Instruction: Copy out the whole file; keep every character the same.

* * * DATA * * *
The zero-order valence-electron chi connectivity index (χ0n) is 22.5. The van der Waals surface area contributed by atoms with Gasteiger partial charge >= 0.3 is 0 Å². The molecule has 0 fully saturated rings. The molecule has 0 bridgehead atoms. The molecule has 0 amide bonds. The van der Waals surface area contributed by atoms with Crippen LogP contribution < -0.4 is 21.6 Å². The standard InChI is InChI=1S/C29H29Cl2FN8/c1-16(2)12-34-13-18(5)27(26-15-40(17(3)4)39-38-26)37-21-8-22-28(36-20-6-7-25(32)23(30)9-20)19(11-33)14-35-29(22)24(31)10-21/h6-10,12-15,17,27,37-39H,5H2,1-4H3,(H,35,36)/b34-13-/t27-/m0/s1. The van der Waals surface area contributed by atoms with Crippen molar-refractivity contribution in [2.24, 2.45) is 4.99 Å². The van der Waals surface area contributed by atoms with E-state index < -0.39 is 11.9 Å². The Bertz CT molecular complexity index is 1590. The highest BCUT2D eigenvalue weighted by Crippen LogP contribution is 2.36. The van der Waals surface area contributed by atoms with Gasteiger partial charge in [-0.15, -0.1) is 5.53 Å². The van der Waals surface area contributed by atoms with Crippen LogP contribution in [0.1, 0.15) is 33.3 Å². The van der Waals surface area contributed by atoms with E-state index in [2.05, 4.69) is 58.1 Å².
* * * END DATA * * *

The zero-order valence-electron chi connectivity index (χ0n) is 22.5. The van der Waals surface area contributed by atoms with Gasteiger partial charge >= 0.3 is 0 Å². The molecule has 0 fully saturated rings. The molecule has 0 bridgehead atoms. The molecule has 0 amide bonds. The van der Waals surface area contributed by atoms with Crippen LogP contribution < -0.4 is 21.6 Å². The standard InChI is InChI=1S/C29H29Cl2FN8/c1-16(2)12-34-13-18(5)27(26-15-40(17(3)4)39-38-26)37-21-8-22-28(36-20-6-7-25(32)23(30)9-20)19(11-33)14-35-29(22)24(31)10-21/h6-10,12-15,17,27,37-39H,5H2,1-4H3,(H,35,36)/b34-13-/t27-/m0/s1. The van der Waals surface area contributed by atoms with Crippen molar-refractivity contribution in [2.24, 2.45) is 4.99 Å². The van der Waals surface area contributed by atoms with E-state index < -0.39 is 11.9 Å². The Bertz CT molecular complexity index is 1590. The highest BCUT2D eigenvalue weighted by Crippen LogP contribution is 2.36. The van der Waals surface area contributed by atoms with Gasteiger partial charge in [-0.15, -0.1) is 5.53 Å². The van der Waals surface area contributed by atoms with Crippen LogP contribution in [0.1, 0.15) is 33.3 Å². The van der Waals surface area contributed by atoms with E-state index in [2.05, 4.69) is 58.1 Å².